Four Corners Big Vitamins exposé: cuts both ways

Vitamins, by Steven Depolo

Photo: Steven Depolo

Last night’s Four Corners exposé of Big Vitamins marketing their supplementary pills via community pharmacists would have had doctors throughout the nation nodding their heads.

We only have to walk past a pharmacy shopfront to see how rife the problem is. Clearly most pharmacist-owners see it as a profitable—some would argue, a critical—part of their business plan.

As for pharmacist-employees, most are presumably resigned to selling these supplements by the kilo, and some would perhaps believe the industry’s own hype that ‘pick me up’ vitamins really do pick people up. Even well people, with clean livers.

The issue is not so much the selling of products in a free market, but the dubious veneer of scientific credibility, beginning with exaggerated or false advertising claims and ending with a highly trained, trusted professional. As a pharmacist said on the show, “If they’re after complementary medicines, then I’m happy to provide them”.

After such media reports featuring sceptical doctors, inevitably some commenters retort by questioning why they pick on pharmacists, when the medical profession itself is so influenced by Big Pharma. Something about sinners casting the first stone.

And, you know what? They have a point. So, let’s lob a few stones in every direction, even if a wall of my own glass house cracks. Continue reading

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Five reasons why I’d still encourage my child to do medicine

Back Camera

If you read the wrong kind of comments in the online medical media – as I do, religiously – you might conclude that retiring doctors are glad to be leaving the sinking ship. These disembarking medicos  proclaim they would discourage their child from ever boarding the leaky vessel. Why commit to years of study, long hours, frustrating paperwork, little respect and crappy pay?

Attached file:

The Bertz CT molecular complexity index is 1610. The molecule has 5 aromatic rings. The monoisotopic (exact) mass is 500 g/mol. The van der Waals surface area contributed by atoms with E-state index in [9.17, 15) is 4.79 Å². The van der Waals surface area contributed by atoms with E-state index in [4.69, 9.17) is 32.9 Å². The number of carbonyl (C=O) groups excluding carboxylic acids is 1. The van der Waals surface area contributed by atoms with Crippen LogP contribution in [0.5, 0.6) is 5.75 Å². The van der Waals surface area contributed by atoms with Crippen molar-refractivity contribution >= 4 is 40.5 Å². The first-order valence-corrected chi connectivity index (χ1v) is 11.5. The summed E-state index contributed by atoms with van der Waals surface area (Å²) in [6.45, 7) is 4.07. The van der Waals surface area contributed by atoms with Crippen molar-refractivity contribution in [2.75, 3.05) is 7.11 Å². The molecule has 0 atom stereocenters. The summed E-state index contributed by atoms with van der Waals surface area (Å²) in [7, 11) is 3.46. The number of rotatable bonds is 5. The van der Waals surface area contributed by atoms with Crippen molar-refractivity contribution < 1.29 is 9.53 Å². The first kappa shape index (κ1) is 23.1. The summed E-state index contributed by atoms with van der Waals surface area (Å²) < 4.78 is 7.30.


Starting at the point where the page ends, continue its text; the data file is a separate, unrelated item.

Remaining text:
After all, being a doctor is a tough gig these days. Especially if you stretch ‘these days’ to include one million days ago. Hippocrates noted in his opening line of the first ever book about the burden of being a doctor, “Life is short, and art long, opportunity fleeting, experimentations perilous, and judgement difficult”.

Life is less short since Hippocrates’ day, but the rest still rings true. Today’s graduates will face increasing bureaucracy and regulation. Recent reports highlight the threats of bullying from within the profession and of litigation from without—although I’d argue neither is escalating.

Would I encourage my child to do medicine? You bet I would, and here are five reasons why. Continue reading

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GP Sceptics podcast 8: Marketing

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‘Carrots & Sticks’ by Kat Ritchie

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Doctors try to ‘sell’ behaviour change to patients, who are often reluctant to ‘buy’ the message. What tricks can we learn from the modern experts at selling?

Justin and Liz bite the bitter bullet and enter the strange world of marketing.

We grill Dr Ninya Maubach, whose former life involved a PhD in marketing, but who has now seen the light and is studying medicine at ANU. That’s a powerful combo when it comes to teaching doctors how to sell a message.

Our starting point is a paper ‘Carrots, Sticks and Promises’, and it turns out that most of our attempts at behaviour change involve the least effective selling method: “I promise that if you stop this pleasurable thing today (e.g. smoking, lying on your couch), you will reap rewards in the future.”

That message is pretty easy to trump (are we still allowed to use that word?), and plenty of full-time tobacco and food industry marketers know just how to trump it.

Turns out the ‘stages of change’ model  we all learned (precontemplation, contemplation)may not be so useful after all. Continue reading

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Google Health Cards: the first test drive

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Google’s new health cards became active in Australia just a few hours ago, so I figured I’d be first to give them a test run.

Health cards are Google’s attempt to give the lay public sensible and evidence-based results on searches for medical conditions.

The ‘cards’ appear as a stand-alone box to the right of the usual Google search results, and contain a few sentences and a picture.